July 19, 2012, 8:30 am-4 pm
Registration required ($30; $20 for students)
This session is a pre-conference learning exchange
before the Frontiers of Democracy conference
Educating for democracy involves the examination of and dialogue about tensions between individualism and the common good, equality and liberty, and participatory and representative systems. It cultivates in students political judgment and skills to engage in public discourse, problem-solving, and collective decision-making. It includes the study of both democratic theory and practice. As Parker Palmer wrote in Healing the Heart of Democracy, students learn not only from what is taught but how it is taught. In grappling with tensions inherent in a democracy, students can explore their own potential, meaning, and purpose as members of a larger civic community.
In this learning exchange, participants will examine promising curricula and pedagogies for democratic education, with a particular emphasis on “pedagogies of the street,” the tried and true approaches to public engagement that are already being used in communities nationally and internationally. Imagine study circles as course design, public conversations in classroom discussions on political controversies, issue forums as labs, and intergroup community-university dialogues, to name a few. Our goal will be to create a repository of learning outcomes, interdisciplinary course modules, sample syllabi, assignments, case studies, and experiences that faculty can adapt and use.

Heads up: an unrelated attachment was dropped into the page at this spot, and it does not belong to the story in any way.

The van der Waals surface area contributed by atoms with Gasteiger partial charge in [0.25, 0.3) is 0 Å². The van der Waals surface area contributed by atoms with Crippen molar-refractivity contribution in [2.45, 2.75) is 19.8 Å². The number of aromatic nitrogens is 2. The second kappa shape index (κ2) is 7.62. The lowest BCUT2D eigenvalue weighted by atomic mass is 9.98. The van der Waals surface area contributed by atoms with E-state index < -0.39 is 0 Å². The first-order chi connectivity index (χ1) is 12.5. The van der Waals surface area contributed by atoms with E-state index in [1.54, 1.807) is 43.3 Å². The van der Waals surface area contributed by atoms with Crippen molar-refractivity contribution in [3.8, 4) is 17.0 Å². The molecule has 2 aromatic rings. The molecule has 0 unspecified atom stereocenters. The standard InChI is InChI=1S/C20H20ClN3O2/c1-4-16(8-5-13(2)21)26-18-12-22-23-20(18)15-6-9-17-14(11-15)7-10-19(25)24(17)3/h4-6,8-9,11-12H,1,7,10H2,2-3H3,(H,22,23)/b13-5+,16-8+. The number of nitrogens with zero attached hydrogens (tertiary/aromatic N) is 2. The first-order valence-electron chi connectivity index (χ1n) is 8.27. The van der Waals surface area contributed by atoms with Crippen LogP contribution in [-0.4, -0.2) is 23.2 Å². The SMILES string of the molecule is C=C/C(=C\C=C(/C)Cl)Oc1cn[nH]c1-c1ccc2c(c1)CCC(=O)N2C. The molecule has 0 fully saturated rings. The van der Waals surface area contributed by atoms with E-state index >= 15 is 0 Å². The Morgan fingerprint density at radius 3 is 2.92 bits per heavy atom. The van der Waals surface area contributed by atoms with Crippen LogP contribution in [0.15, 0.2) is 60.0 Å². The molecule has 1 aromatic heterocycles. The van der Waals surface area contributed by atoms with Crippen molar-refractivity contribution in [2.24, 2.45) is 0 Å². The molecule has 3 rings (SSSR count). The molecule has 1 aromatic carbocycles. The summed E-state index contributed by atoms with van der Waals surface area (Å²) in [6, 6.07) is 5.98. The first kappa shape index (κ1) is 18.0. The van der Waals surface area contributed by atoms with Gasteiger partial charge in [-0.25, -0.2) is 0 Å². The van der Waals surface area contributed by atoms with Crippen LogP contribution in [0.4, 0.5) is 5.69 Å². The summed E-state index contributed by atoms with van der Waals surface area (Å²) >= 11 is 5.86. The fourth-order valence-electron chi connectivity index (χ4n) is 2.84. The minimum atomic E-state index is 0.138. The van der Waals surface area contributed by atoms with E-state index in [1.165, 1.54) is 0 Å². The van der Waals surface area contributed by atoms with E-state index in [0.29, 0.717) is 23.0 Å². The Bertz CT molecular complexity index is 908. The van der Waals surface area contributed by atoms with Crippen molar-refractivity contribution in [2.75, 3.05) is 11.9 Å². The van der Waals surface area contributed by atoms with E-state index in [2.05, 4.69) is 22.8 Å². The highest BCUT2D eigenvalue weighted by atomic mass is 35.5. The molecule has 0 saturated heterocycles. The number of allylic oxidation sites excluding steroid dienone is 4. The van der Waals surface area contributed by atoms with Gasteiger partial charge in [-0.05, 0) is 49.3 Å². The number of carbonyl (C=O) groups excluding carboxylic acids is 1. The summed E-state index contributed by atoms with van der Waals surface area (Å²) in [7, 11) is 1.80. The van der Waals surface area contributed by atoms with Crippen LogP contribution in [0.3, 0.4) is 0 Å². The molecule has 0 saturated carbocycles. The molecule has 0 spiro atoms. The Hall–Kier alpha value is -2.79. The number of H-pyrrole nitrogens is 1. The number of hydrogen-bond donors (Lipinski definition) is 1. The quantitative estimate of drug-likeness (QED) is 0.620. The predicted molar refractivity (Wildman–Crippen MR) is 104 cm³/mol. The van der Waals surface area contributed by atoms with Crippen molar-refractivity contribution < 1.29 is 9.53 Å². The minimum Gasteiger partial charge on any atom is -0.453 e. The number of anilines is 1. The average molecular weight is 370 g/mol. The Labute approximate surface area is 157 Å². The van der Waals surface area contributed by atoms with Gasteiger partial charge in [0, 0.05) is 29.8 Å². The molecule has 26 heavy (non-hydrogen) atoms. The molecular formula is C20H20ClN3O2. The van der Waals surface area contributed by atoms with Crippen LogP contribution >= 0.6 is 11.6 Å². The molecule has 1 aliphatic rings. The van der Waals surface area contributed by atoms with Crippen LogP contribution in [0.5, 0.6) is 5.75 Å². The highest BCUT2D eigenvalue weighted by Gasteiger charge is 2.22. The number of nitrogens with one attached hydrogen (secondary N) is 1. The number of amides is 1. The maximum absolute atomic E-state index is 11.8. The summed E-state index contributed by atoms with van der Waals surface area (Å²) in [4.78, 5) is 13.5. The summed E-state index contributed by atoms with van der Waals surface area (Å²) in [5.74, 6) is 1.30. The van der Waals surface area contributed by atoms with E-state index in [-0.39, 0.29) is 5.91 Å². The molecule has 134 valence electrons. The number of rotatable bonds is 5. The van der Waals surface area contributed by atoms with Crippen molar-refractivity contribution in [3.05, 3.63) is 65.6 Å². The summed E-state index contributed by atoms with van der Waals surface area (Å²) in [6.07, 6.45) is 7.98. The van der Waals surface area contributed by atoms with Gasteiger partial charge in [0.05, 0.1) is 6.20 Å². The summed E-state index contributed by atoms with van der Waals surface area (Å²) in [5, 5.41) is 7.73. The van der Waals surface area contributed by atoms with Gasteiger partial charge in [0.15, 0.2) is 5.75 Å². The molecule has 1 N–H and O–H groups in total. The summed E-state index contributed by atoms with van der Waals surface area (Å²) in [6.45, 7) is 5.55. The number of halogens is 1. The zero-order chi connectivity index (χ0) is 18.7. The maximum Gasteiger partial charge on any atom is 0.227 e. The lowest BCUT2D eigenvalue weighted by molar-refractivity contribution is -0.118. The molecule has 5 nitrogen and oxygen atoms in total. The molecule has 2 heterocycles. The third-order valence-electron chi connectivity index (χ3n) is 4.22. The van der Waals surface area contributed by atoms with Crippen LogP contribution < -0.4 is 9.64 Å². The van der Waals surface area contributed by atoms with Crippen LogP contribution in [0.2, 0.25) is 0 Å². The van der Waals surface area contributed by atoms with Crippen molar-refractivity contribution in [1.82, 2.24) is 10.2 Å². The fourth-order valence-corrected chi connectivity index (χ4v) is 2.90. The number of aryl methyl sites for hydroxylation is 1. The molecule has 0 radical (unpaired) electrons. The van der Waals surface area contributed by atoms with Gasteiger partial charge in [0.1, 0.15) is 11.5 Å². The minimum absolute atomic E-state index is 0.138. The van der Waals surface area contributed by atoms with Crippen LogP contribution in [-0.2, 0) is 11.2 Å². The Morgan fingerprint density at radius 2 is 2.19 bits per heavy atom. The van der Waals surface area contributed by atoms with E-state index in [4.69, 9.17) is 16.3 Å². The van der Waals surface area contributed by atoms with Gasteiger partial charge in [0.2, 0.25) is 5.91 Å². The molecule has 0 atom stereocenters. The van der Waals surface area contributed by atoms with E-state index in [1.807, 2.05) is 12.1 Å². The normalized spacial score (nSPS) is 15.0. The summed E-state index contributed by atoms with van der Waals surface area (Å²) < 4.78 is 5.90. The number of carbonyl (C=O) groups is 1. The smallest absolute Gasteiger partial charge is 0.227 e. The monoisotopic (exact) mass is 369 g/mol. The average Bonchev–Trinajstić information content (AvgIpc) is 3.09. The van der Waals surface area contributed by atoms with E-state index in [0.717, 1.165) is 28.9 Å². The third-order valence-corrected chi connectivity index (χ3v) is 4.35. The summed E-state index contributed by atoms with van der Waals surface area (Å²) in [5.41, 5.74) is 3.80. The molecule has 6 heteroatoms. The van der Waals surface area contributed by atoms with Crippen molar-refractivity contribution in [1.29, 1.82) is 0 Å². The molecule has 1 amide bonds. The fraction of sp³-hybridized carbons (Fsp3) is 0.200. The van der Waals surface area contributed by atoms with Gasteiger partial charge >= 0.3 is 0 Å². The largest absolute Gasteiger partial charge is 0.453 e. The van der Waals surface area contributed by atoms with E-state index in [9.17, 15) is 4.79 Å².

Questions about the learning exchange can be directed to The Democracy Imperative.
A pre-conference workshop at Frontiers of Democracy 2012
Tufts Medical School, 145 Harrison Ave., Boston, MA
July 19, 2012, 8:30 am to 4:00 pm
8:30 to 9:00 am Welcome, introductions, agenda review, and introduction to the topic (light breakfast provided)
Tell us a little about yourself and why you are interested in this topic.
What do we mean by “pedagogies of the street?”
9:00 to 10:30 am Learning exchange
Share some examples of a moment in a deliberative process that really “clicked.”
What are some experiences or ideas that you have had or use, innovative approaches to practicing democratic pedagogies in the classroom and “on the street?”
10:30 to 10:45 am Break
10:45 to noon Open Space
Small group exchanges based on participants’ interests: What would you like to know more about?
12:00 to 1:00 pm Lunch (provided)
1:00 to 2:15 pm Messy moments — World Café
What are the most challenging parts of this work? Large and small group exchanges on mistakes, barriers, and difficulties – including strategies for addressing those challenges.
2:30 to 3:30 pm Building capacity
What new capacities can come out of this conversation?
How do we begin to expand the capacity for this work, beginning with us?
What would the content be?
What can we, as a group, do?
3:30 to 3:50 pm Taking democracy to your street – personal commitments, next steps
Large group brainstorm on personal action ideas and strategies: what can each of us do?
3:45 to 4:00 pm Closing reflections